Charles Cowling
This put a spring in my step. It is extracted from a letter to the Irish Times: I never cease to be amazed at how we Irish continue to celebrate and embrace death so excellently. The morgue is now giving way to families’ increasing desire to bring the body home
Charles Cowling
Over in the US, Service Corporation International (SCI) the multinational deathcare conglomerate which, here in the UK, begat Dignity, is in hot water. Again. One of its funeral homes, trading under the name of Stanetsky Memorial Chapels, mixed up two bodies. When they realised what they’d done, it seems that
Charles Cowling
There was a good and much-needed hatchet job on whole-life insurance in the Daily Mail last month: Funeral plans aggressively advertised to older people – often during daytime TV ads – have been exposed as a raw deal. More than 4.5 million people hold these plans — otherwise known as whole of life
Charles Cowling
Death Ref got there first Time was when I could tuck a story away for a slow news day and not give a thought to any other death blogger getting there first. Can’t do that any more. The story I had been saving up for today has, I see, already
Charles Cowling
While I was well out of it last week on my guano-spattered rock set in a silver sea, the militant wing of this blog’s readership did a number on Lovingly Managed. It seems to have ended in either mutual exasperation or bewilderment. Probably a bit of both. Heavy breathing, for
Charles Cowling
I was struck by this post by a blogger in Canada concerning the aloneness of the bereaved. In this case, it’s Helmut Schmidt, former Chancellor of Germany, at the funeral of his wife of 64 years, Loki. She died on 21 October aged 91. The funeral was on 1 November.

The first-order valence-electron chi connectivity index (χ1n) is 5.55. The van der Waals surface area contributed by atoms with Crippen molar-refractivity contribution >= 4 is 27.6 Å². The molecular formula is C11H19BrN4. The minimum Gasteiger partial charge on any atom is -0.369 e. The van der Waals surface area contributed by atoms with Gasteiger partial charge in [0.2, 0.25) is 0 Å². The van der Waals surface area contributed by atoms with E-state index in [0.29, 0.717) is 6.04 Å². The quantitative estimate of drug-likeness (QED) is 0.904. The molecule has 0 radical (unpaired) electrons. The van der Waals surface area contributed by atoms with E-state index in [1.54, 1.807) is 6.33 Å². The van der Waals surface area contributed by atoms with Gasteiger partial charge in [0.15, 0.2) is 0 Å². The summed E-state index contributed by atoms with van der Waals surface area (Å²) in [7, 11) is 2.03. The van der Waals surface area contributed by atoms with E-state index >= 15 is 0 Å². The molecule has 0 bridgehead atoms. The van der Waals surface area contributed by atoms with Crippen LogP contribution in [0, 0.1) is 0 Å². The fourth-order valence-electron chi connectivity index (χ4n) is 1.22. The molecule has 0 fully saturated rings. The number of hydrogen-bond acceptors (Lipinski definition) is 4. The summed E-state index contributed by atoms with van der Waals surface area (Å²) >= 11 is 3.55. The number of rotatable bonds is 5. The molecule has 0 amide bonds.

Charles Cowling
That modern death has failed to find its place on the continuum of ordinary life events is something we all recognise and more or less vehemently deplore. For most a funeral is a hermetically sealed, isolated (or devastated) worst-day-of-my-life episode rarely to be recalled, and only then with a shudder.
Charles Cowling
Here’s a new poem by Wendy Cope published in the current Spectator. I hope she’ll forgive the flagrant breach of copyright and see this instead as a promo. Its sentiments are very contemporary. My Funeral I hope I can trust you, friends, not to use our relationship As an excuse
Charles Cowling
As you read this Big Rinty is dying in Shepton Mallet prison. Big Rinty? You wouldn’t know of him unless you’d read Erwin James’ columns in the Guardian or his books. Big Rinty is one of the long-term prisoners with whom James became friends during the twenty years of his
Charles Cowling
I wonder if you’re following Gail Rubin’s thirty funerals in thirty days? I’m hooked. She’s on no. 3. For me, this is a social document and a celebration of the lives of ordinary people. For you? Find her blog here.